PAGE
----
By- Staff Correspondent | Date- August 27, 2012
Saving 1600 hundred animals and 166 endangered species comprising of Elephant calf injured in conflict with people, rhino orphaned by poachers, a full grown tiger in a well or a leopard in a house, CWRC (Center of Wildlife Rehabilitation and Conservation) celebrates its 10th anniversary tomorrow.
Situated near Kaziranga National Park – a UNESCO World Heritage Site (WHS) in the northeast Indian state of Assam, CWRC was launched this day in 2002 by the Assam Forest Department and the International Fund for Animal Welfare – Wildlife Trust of India (IFAW-WTI). Since then it had pioneered hand-raising and rehabilitation of numerous species of wild animals in India including that of the clouded leopards, rhinos, elephants, bears and even birds like the greater adjutant storks and India’s only apes -the Hoolock gibbons.
CWRC addresses cases of wild animals in distress affected by natural floods and man-made conflicts. Suresh Chand, Principal Chief Conservator of Forest (Wildlife) and Chief wildlife warden, Assam forest department said, “Assam has set numerous exemplary wildlife conservation and welfare milestones for the entire country to follow, and this centre is one of those – our pride”. Sanjib Kumar Bora, Field Director, Kaziranga NP and Project Leader, CWRC said, “CWRC saved almost 100 animals in the recent devastating floods in Kaziranga while utilizing satellite Mobile Veterinary Service (MVS) units that attended to nearly 3000 animals in distress across northeast India”.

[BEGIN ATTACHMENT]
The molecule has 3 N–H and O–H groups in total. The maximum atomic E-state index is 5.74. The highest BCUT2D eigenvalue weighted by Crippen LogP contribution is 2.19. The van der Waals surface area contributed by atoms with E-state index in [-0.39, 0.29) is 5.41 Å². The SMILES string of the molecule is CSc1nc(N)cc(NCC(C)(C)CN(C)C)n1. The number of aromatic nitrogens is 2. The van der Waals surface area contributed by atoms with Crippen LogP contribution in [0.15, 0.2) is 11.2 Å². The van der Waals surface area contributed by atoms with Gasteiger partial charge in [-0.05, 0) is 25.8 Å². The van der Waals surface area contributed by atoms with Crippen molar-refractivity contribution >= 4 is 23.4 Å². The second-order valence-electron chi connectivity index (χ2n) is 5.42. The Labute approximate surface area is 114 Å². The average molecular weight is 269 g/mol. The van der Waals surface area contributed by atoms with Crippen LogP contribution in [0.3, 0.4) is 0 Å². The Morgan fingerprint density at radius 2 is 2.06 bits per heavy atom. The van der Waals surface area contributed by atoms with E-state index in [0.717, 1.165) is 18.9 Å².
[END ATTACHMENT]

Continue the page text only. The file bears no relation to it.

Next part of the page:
Ian Robinson, Director IFAW Animal rescue said, “The IFAW Wildlife Rescue Centre has achieved pioneering work in the rehabilitation of endangered wildlife, including the returning of the first orphan Asian elephants to the wild and the first release of hand-reared clouded leopards”. But the most significant achievements of CWRC include reintroduction of rhinos to Manas National Park – a UNESCO WHS that had lost its entire rhino population to poachers. Orphaned rhino calves hand-raised at CWRC were moved to the wild in Manas in 2006.
CWRC has also provided opportunities to aspiring wildlife veterinarians from India and abroad to hone their skills in wild animal welfare and treatment. A number of veterinarians have been trained at CWRC, working as volunteers, interns or even as staff members.